The Vienna-based King Abdullah Bin Abdulaziz International Centre For Interreligious and Intercultural Dialogue, otherwise known as KAICIID Dialogue Centre, recently held a two-day High Level Meeting on ‘Interreligious Dialogue for Peace: Promoting Peaceful Co-existence and Common Citizenship’. MUSA SIMON REEF, who attended the event, now reports on the highpoints of the conference.
The two-day summit was organised by the King Abdullah Bin Abdulaziz International Centre For Interreligious and Intercultural Dialogue. In attendance at the conference that took place from February 26 – 27, 2018, were no fewer than 100 notable world religious leaders, policy makers and experts, including Patriarch Bartholomew, Archbishop of Constantinople, Dr. Mohammad bin Abdul Karim Alissa, Secretary General, Muslim World League, Dr. Abbas Shuman, Deputy of Al-Azhar, Theodoros II of Alexandria, Pope and Patriarch of Alexandria and All Africa. The Sultan of Sokoto, Alhaji Sa’ad Abubakar III, President of the Christian Association of Nigeria (CAN), Dr Samson Ayokunle, John Cardinal Onaiyekan and Bishop Matthew Hassan Kukah were also in attendance.
Rabbi Pinchas Goldschmidt, the Chief Rabbi of Moscow, Russia, and President of the Conference of European Rabbis, Adama Dieng, the UN Secretary-General’s Special Adviser for the Prevention of Genocide, and Ahmad Alhendawi, Secretary General of the World Organization of the Scout Movement were also prominent speakers at the event.
KAICIID Secretary General welcomes delegates
In his welcome address to delegates, KAICIID Secretary General Faisal Bin Muaammar recalled past efforts of the organisation at launching global peace efforts and platforms in various countries where tensions and violence have built walls of differences among followers if diverse faiths and cultures. He declared that peace can only be attained through dialogue and building bridges of understanding and deepening mutual trust.
According to him, “The unity of purpose between Christians and Muslims on vital issues, such as common citizenship cannot be ignored. Unity among religious leaders is the strongest message of hope the region has seen in many years.”
Apart from engaging relevant stakeholders in the promotion of dialogue and peace, Bin Muaammar identified religious leaders as central figures in mobilizing communities in fighting extremism and creating enabling environment for peace and promotion of dialogue.
“Since its inception, KAICIID has taken a leading role in advocating for religious leaders and political leaders to work hand in hand to find common solutions to the challenge of violent extremism. Today, policymakers have heard us. They recognize the reality that promoting coexistence and fostering the values of common citizenship can only be achieved when religious leaders are equal stakeholders in the process,” Bin Muaammar said.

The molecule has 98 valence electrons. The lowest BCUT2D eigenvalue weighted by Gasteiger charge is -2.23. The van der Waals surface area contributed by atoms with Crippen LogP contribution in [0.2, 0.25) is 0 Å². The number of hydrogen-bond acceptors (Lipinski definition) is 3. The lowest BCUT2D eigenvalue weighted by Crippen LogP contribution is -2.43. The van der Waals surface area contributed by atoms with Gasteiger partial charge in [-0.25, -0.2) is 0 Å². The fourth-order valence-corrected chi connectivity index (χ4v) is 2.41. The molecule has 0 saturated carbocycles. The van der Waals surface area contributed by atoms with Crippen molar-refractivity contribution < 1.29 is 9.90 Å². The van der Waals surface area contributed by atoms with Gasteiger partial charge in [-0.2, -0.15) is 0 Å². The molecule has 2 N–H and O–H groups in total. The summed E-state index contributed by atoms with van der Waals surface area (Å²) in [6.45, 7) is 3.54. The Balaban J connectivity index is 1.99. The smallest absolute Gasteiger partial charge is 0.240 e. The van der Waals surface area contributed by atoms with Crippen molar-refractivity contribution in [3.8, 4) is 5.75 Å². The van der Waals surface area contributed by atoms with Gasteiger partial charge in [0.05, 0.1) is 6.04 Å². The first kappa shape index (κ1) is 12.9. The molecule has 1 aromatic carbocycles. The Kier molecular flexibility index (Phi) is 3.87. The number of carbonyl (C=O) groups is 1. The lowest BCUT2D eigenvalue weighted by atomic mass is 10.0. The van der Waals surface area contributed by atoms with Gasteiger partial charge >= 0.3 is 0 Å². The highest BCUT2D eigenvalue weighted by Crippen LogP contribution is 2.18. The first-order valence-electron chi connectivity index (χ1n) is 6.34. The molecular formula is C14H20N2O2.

At the opening of the two-day conference that coincides with KAICIID’s fifth year in operation, Bin Muaammar recalled several programmes and initiatives that were carried out by the organisation. Some of the programmes included “the Fellows programme, a training programme for mid-career religious educators, and the Centre’s youth initiatives, which include an ambitious programme to train religious leaders on the promotion of dialogue on social media.
“The Centre works with representatives of five major world religions, and has implemented programmes in Nigeria, the Central African Republic, the Arab region, Myanmar, and Europe, working with a wide range of international partners which include religious institutions, intergovernmental organizations such as the European Commission and the United Nations, and civil society.”
The Journey So Far
KAICIID’s interventionist efforts at promoting dialogue and peace in diverse culture started with a 2014 initiative called “United Against Violence in the Name of Religion” that was hinged on uniting religious leaders against the extremist disposition of ISIS. Realising the consequences of such violent disposition, religious leaders had harped on the need “to promote dialogue through religious education, social media, and training for community leaders.”
In a bid to realise the dream of the 2014 initiative that was anchored on the clarion call for religious education, KAICIID launched corresponding initiatives in the Arab region that culminated in the production of “training manual for religious leaders on social media and dialogue, the first-ever network connecting Christian and Muslim religious education institutions, and an Arab-region focus for the Fellows programme.”